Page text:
PEAK Internet closes digital divide for rural customers
The way we use the internet has drastically changed as we navigate the pandemic. All areas of our lives from education to mental health, banking to the arts depend on fast, reliable internet more than ever before.
PEAK Internet recognized these new needs. More student households were distance learning than ever before, and rural counties were in need of expanded and strengthened service.
In response, PEAK found a way to deliver. They pursued and received funding through the Rural Broadband Capacity Program – Coronavirus Relief Fund. In less than 100 days, PEAK added one new wireless tower and built 30 miles of fiber distribution to rural areas.
Realizing the need for better broadband in its territory and the change in usage from its customers, PEAK applied for and was awarded a 13.5-million-dollar loan/grant with the USDA Reconnect program. After clearing environmental reviews, they are underway to construct an additional 200 miles of fiber in Polk and Linn counties.
“Funding from programs such as these is essential to close the digital divide for our rural customers. With an average density of seven homes per mile, additional capital is crucial in building a sustainable business model,” explained Rick Petersen, CEO of PEAK Internet.
Operating a carrier-grade network assures extreme reliability via their strong infrastructure, but PEAK’s secret sauce is its people. The culture at PEAK fosters commitment to on-going development, as this expansion demonstrates.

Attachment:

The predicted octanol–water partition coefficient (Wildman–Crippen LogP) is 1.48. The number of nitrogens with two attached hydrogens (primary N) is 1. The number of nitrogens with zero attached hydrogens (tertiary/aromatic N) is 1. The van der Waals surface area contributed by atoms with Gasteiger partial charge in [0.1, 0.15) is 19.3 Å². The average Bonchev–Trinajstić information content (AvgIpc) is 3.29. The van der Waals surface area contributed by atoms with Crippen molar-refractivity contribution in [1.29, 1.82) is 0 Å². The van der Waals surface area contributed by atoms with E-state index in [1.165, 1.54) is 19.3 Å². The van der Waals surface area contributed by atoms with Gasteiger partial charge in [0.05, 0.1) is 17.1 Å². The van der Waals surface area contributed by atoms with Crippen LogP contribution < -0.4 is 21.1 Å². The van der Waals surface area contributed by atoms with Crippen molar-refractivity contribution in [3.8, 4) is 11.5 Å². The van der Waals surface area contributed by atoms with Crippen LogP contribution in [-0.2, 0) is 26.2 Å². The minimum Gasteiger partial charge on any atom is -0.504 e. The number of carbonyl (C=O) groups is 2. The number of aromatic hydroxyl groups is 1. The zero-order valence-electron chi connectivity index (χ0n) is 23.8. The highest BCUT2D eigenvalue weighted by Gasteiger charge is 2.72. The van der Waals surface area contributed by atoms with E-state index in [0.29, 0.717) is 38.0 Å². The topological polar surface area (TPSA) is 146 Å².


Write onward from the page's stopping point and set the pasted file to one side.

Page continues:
In addition to being a retail provider of broadband services, streaming TV, and voice, PEAK operates a 24/7 network operations and customer support center. PEAK serves companies throughout the United States with custom-tailored solutions that provide exceptional, white label services to their customers.
PEAK Internet began in 1986 in the Computer Science Department at Oregon State University. Today, PEAK is a wholly-owned subsidiary of Consumers Power, Inc., or CPI, a member-owned electric cooperative serving 23,000 customers over a 3,500 square-mile service area in the mid-Willamette Valley.
PEAK’s affiliation with a member-owned coop (CPI) has been a win-win. Automation of the grid is essential for an electric utility and serving its members with fast and reliable broadband is becoming more important than ever. PEAK operates a hybrid broadband network using both fixed wireless and fiber to the home.
For the past 20 years, PEAK re-sold infrastructure owned by other companies. Now, they are able to focus on being a true facilities-based provider.
PEAK’s commitment to responding to the dynamic need for internet service is not new. PEAK’s first fiber-based deployments were to schools, libraries and businesses. As a strong advocate and partner in economic development, PEAK’s next project connects several enterprise anchor institutions to its fiber network.
To learn more about PEAK, visit www.peakinternet.com or stop by and visit us at the Oregon Connections Conference.
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